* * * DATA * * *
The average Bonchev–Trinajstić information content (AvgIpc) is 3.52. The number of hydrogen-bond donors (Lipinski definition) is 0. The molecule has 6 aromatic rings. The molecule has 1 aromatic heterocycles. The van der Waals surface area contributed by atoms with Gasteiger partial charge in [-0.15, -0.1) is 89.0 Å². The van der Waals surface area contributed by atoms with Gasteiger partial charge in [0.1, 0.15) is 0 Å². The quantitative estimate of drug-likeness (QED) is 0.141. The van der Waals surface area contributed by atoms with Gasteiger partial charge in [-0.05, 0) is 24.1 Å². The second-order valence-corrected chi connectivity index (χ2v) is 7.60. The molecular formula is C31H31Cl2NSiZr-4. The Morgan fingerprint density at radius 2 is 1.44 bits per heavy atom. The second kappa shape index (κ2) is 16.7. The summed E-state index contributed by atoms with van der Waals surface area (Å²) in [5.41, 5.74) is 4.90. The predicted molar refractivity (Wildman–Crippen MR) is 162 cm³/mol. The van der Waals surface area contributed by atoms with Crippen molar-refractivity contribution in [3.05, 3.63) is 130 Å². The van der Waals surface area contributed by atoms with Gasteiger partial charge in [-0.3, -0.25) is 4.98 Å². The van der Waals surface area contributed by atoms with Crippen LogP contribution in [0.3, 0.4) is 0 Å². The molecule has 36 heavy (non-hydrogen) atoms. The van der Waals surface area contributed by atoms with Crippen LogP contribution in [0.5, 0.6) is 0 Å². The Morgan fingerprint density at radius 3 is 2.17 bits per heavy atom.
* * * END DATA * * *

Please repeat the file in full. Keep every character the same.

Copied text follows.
The average Bonchev–Trinajstić information content (AvgIpc) is 3.52. The number of hydrogen-bond donors (Lipinski definition) is 0. The molecule has 6 aromatic rings. The molecule has 1 aromatic heterocycles. The van der Waals surface area contributed by atoms with Gasteiger partial charge in [-0.15, -0.1) is 89.0 Å². The van der Waals surface area contributed by atoms with Gasteiger partial charge in [0.1, 0.15) is 0 Å². The quantitative estimate of drug-likeness (QED) is 0.141. The van der Waals surface area contributed by atoms with Gasteiger partial charge in [-0.05, 0) is 24.1 Å². The second-order valence-corrected chi connectivity index (χ2v) is 7.60. The molecular formula is C31H31Cl2NSiZr-4. The Morgan fingerprint density at radius 2 is 1.44 bits per heavy atom. The second kappa shape index (κ2) is 16.7. The summed E-state index contributed by atoms with van der Waals surface area (Å²) in [5.41, 5.74) is 4.90. The predicted molar refractivity (Wildman–Crippen MR) is 162 cm³/mol. The van der Waals surface area contributed by atoms with Crippen molar-refractivity contribution in [3.05, 3.63) is 130 Å². The van der Waals surface area contributed by atoms with Gasteiger partial charge in [-0.3, -0.25) is 4.98 Å². The van der Waals surface area contributed by atoms with Crippen LogP contribution in [0.3, 0.4) is 0 Å². The molecule has 36 heavy (non-hydrogen) atoms. The van der Waals surface area contributed by atoms with Crippen LogP contribution in [0.5, 0.6) is 0 Å². The Morgan fingerprint density at radius 3 is 2.17 bits per heavy atom.